#23: 2016 Ferrari F12TDF
Up next on our list is a Ferrari befit a supervillain. Its scowling, long snout broods in front of its muscly quarter panels thanks to a front mid-engine design. It’s the 2016 Ferrari F12TDF. Building off the F12 Berlinetta, the TDF’s 6.3L V12 cranks up power to 769 horses and 524 torques screaming up to a higher 8,900 RPM. 80% of torque is available at just 2,500 RPM, allowing the tires to break loose in practically any gear.
Upshifts are 30% faster and downshifts, 60%. Null to 60 takes just 2.9 seconds while its flat, mountainous torque curve and lightning shifts keep it in the powerband efficiently enough to make 0 to 124 MPH in just 7.9 seconds. Ferrari clocked its top speed at 211 MPH, though engineers say the car is easily capable of more.
Amazingly, the TDF manages to up its power and reduce weight, glancing the scales at just 3,119 lbs. Of course, that’s all thanks to loads of carbon fiber. But for its weight and power, it manages some serious traction. At 124 MPH the TDF’s longer and larger wing and diffusers push the rear end down with over 500 pounds of downforce, a 30% increase compared to the Berlinetta.
Such downforce is necessary with a torque curve as high as the TDF’s, but to ensure the car wouldn’t kill its more gentlemanly drivers, Ferrari built in an intelligent traction control system called Virtual Short Wheelbase. The VSW system is mated to an active rear axle which allows the car to work out optimal steering angles based on driver input, controlling the rear wheels on a vertical axis. Yes, that means the TDF’s rear wheels turn on their own, controlled by what is essentially a model-based artificial intelligence. It’s a stunning piece of technology not seen in hardly any production cars, making it a unique entrant on our list.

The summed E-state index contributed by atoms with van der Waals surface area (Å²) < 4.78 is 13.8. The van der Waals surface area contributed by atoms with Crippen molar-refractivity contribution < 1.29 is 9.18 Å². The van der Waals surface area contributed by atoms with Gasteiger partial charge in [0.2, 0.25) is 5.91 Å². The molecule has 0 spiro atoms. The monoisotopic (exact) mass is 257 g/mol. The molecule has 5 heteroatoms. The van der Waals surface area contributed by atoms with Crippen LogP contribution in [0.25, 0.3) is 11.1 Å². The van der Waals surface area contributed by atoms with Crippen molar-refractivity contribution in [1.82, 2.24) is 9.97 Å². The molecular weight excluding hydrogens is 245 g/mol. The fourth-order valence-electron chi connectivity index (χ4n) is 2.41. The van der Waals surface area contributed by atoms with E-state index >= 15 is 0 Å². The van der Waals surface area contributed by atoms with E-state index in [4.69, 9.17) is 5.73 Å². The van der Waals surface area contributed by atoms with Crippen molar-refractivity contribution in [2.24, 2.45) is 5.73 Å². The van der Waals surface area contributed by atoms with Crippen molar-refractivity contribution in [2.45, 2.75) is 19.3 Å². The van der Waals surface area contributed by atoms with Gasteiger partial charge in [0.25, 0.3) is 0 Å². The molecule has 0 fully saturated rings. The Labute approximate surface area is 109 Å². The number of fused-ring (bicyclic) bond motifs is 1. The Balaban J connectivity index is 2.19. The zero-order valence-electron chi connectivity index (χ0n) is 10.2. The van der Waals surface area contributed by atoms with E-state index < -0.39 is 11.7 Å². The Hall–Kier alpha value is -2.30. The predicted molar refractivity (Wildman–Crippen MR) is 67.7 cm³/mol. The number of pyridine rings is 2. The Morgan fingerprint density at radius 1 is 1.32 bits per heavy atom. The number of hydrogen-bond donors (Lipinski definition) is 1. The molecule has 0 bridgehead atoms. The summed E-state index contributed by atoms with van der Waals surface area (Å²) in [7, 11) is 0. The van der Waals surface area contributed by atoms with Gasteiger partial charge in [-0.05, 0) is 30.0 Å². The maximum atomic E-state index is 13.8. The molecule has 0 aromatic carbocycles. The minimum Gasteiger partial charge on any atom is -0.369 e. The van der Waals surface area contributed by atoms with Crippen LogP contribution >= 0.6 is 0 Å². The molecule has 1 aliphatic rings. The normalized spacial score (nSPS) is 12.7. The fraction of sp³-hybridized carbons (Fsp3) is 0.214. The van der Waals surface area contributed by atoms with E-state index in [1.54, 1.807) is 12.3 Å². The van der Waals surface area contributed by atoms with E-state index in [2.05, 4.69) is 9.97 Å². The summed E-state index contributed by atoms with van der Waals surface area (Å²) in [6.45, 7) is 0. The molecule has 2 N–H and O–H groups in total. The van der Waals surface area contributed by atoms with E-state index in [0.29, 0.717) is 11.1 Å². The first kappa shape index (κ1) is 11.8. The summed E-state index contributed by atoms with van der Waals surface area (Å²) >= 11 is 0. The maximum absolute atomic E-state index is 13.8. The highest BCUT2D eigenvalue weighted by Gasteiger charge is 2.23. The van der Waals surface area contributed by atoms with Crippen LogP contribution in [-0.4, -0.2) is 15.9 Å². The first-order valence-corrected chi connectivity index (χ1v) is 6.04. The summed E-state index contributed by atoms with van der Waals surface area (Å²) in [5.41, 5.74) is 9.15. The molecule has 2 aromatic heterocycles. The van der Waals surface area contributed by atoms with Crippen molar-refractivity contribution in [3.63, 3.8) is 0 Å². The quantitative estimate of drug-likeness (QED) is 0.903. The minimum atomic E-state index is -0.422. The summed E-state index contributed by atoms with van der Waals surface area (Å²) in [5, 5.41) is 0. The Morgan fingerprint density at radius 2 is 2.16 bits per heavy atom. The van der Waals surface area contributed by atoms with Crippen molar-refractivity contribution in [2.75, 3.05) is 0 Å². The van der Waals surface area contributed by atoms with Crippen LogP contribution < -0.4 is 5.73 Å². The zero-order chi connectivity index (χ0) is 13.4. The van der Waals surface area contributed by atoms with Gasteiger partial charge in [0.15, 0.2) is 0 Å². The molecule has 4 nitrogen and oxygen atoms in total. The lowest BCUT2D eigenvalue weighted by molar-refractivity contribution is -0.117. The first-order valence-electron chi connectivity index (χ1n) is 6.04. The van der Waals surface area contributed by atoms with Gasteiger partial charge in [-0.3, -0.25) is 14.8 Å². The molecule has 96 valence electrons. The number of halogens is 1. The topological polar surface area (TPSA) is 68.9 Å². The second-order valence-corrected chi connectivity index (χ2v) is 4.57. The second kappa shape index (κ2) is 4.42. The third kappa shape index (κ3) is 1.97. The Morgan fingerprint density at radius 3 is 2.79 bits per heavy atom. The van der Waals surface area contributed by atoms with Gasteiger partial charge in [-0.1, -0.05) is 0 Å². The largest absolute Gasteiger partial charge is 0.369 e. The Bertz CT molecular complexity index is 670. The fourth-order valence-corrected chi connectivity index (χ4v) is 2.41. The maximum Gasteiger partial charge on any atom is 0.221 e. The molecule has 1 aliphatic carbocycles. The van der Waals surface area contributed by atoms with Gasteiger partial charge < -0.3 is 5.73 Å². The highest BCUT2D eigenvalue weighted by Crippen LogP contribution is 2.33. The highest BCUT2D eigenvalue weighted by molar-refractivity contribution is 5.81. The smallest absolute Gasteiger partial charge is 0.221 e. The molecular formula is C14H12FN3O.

#22: 2018 BMW M5
We found it an unlikely occurrence that a proper gentleman’s saloon car made our list – let alone beating out one of Ferrari’s most brutish players. Nonetheless, the 2018 BMW M5 is a proper tire-shredder, making zero to sixty in just 2.8 seconds. Size up the latest M car from Bimmer as nothing more than a bloviating, leather-clad latte taxi with some extra torque, and you’d be dead wrong.
No, the new M5 is a true road-legal track monster, packaged in a relatively tame shell. But peel away the bonnet and you’ll find 600 horses hiding underneath, packaged inside a twin-turbo, 4.4L V8 mated to a proper four-wheel drive chassis. What’s more, it makes over 550 torques from 1,800 to 5,600 RPM. Coupled with an impossibly efficient eight-speed gearbox, too much power is on tap not to respect the M5 – it’ll surely kill you otherwise.
Of course, the M5 is still intended to be a saloon car that looks inconspicuous when parked at your nearest Starbucks. Without stability control and all the other computer safety measures disabled or firmed up, the M5 acts like any other 5-series BMW. Unlike other cars on our list, you get to decide how monstrous (or composed) you want your M5 to be. There are modes for everything: Take your pick between road 4WD, sport 4WD, rear-wheel-drive biased, or conventional rear-wheel-drive only. You can even select three levels of throttle response and – if you hadn’t guessed by now – there are three levels of steering response.
Perhaps so many levels of adjustment might be considered pedantic in any other car, but the M5 appeals to a broad audience. Turning off all the safety nets means you’ll be driving a car that can lap the Nürburgring in 7:38, faster than a Ferrari 430 Scuderia. Keeping them on means quietly making it to your 3:00 o’ clock meeting without crisping your pressed suit and tie.